Columbus Day means freedom … from braces


“Nothing exciting ever happens on Columbus Day,” Mr. Mike Kelley said in class one day.

Annabeth subconsciously burst into a frenzy and shouted, “ I’m getting my braces off on Columbus Day!” 

Everyone got a good laugh, but inside, Annabeth was yearning for that day, when the metal holding her teeth prisoner for almost three and a half years would finally set her free. 

After more than three years of braces, and an additional year from her fourth-grade overbite correction, one can understand my desire for a metal-free mouth. No need to worry, Columbus is rapidly coming to my rescue.

Over the years of having braces, I have had every problem one could imagine. Annabeth had popped brackets, snapped bands, swallowed wax, and even broken wires. 

Although braces may not be her favorite look, she very much enjoyed customizing them. Each visit to the orthodontist is like a trip to the mall. She would pick different colors each time. One year in December, she got red, green, and white-colored bands in a cool criss-crossed pattern to resemble a candy cane. That made for an awkward month of January.

She was ecstatic for Columbus Day. Each day closer to this date, she got more and more excited, gaining another butterfly each day. She could not remember what I looked like without my mouth jewelry on, but I know someone who has recently experienced getting their braces off, Clarke Jones.

The night before my scheduled orthodontist appointment, I dreamt of getting my braces off, but I woke up with the thought that it was too good to be true. 

I hustled through my first two classes and at last, headed to the orthodontist. They took a look at my teeth and nonchalantly told me they were going to pop off the brackets and shave the glue off my teeth. Is this really happening? I couldn’t help but smile knowing that the next time I do, I won’t be a metal mouth.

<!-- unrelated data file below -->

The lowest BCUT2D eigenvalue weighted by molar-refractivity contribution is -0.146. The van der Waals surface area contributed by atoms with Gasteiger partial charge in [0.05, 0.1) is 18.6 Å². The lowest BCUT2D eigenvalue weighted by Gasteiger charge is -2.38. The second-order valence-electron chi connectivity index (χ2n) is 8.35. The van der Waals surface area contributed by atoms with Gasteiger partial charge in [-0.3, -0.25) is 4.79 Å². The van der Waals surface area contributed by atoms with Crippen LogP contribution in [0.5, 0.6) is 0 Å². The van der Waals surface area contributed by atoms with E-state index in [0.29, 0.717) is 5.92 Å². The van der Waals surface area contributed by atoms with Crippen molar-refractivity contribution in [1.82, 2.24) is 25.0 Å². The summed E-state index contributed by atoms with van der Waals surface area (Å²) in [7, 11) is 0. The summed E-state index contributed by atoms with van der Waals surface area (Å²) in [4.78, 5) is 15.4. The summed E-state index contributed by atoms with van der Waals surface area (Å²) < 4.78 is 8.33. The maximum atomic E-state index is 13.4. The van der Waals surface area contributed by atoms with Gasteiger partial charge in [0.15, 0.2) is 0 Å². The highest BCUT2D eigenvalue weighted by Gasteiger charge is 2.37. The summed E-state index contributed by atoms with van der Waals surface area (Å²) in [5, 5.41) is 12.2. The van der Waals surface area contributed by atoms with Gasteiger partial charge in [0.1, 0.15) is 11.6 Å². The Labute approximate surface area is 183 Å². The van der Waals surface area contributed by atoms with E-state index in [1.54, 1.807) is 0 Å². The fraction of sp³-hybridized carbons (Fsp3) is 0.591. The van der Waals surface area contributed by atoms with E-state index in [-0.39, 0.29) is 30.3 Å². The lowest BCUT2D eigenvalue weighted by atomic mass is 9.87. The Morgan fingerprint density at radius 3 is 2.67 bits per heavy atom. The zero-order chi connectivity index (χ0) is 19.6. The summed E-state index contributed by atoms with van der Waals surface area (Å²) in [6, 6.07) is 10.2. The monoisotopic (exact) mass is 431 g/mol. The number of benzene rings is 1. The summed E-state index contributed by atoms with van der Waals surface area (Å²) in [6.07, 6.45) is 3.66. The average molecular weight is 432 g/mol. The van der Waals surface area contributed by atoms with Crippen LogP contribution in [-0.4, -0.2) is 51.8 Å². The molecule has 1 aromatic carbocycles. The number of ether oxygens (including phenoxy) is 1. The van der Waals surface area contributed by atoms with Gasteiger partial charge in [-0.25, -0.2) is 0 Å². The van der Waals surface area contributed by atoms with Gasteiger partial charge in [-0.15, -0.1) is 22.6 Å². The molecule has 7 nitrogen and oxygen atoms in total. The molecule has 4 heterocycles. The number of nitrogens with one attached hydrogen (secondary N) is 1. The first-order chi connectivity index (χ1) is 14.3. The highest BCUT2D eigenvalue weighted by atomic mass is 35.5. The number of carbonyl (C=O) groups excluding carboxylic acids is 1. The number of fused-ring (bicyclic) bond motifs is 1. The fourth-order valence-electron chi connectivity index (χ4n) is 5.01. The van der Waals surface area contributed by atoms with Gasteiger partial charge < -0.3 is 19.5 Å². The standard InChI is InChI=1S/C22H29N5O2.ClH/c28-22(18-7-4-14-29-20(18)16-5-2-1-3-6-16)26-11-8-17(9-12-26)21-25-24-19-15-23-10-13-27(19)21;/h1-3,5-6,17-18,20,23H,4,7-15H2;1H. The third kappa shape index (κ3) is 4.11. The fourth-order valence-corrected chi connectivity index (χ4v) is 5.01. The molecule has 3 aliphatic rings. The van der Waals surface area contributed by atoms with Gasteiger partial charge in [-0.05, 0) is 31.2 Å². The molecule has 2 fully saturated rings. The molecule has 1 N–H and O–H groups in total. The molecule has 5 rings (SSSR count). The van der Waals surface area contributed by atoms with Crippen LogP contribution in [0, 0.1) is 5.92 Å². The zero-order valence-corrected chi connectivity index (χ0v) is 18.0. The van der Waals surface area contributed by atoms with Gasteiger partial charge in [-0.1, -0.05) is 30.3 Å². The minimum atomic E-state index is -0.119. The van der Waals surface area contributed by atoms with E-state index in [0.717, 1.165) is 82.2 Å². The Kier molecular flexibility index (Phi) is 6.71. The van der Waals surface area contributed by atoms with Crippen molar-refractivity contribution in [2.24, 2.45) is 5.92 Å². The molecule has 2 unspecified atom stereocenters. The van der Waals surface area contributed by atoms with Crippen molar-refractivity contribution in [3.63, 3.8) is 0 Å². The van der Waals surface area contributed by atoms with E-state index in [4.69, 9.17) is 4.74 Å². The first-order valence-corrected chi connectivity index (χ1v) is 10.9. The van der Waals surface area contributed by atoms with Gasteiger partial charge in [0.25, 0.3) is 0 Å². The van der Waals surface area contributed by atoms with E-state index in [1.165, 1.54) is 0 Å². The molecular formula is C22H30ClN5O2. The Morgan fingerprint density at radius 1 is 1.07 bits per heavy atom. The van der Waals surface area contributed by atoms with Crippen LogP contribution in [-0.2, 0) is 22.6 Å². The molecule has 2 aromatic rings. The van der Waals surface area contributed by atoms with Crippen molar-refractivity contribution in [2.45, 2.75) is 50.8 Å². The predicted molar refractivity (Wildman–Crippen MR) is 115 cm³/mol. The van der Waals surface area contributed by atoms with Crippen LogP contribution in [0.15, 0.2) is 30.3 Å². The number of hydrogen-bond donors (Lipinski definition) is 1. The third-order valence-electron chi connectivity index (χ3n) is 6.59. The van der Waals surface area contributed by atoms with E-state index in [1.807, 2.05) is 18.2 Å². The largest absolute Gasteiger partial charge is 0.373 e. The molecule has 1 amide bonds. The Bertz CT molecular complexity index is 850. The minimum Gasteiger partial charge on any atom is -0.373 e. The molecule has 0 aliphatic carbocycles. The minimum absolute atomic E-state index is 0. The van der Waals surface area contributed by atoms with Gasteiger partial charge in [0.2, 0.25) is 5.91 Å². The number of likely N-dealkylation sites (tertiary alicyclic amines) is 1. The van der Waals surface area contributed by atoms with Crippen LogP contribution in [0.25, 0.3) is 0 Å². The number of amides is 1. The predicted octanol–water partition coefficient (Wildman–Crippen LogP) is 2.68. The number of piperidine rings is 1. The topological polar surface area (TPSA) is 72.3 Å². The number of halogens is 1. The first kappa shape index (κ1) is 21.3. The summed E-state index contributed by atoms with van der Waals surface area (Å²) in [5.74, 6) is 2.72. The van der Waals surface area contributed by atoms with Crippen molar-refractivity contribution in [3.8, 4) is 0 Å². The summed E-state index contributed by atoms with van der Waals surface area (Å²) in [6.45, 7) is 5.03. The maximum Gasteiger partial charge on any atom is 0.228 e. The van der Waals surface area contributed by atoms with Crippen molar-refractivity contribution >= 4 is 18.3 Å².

The process began by the hygienist snapping off the brackets. She then shaved the glue off each individual tooth. This part was uncomfortable, but worth it for the final product. My mouth was finally free.

To keep my teeth from shifting into their previous form, they customized a retainer. Waiting for this to be made, I studied my pearly whites. 

When I arrived back at school, I surprised all my friends by flashing a smile. They were all so surprised. 

Having braces at the beginning of freshman year wasn’t too bad, but having them off is a relief. Now I don’t have to worry about missing school for an orthodontist appointment or getting food stuck between brackets. But with all of these hardships in mind, the finished product was worth it. 

In conclusion, it seems Mr. Kelley’s initial theory was correct. Nothing exciting ever happens on Columbus Day.

After preparing Annabeth for her exciting day, Columbus ruined it all. Brace yourselves because Annabeth is still a brace face. Maybe Santa Claus will make her wish come true this Christmas.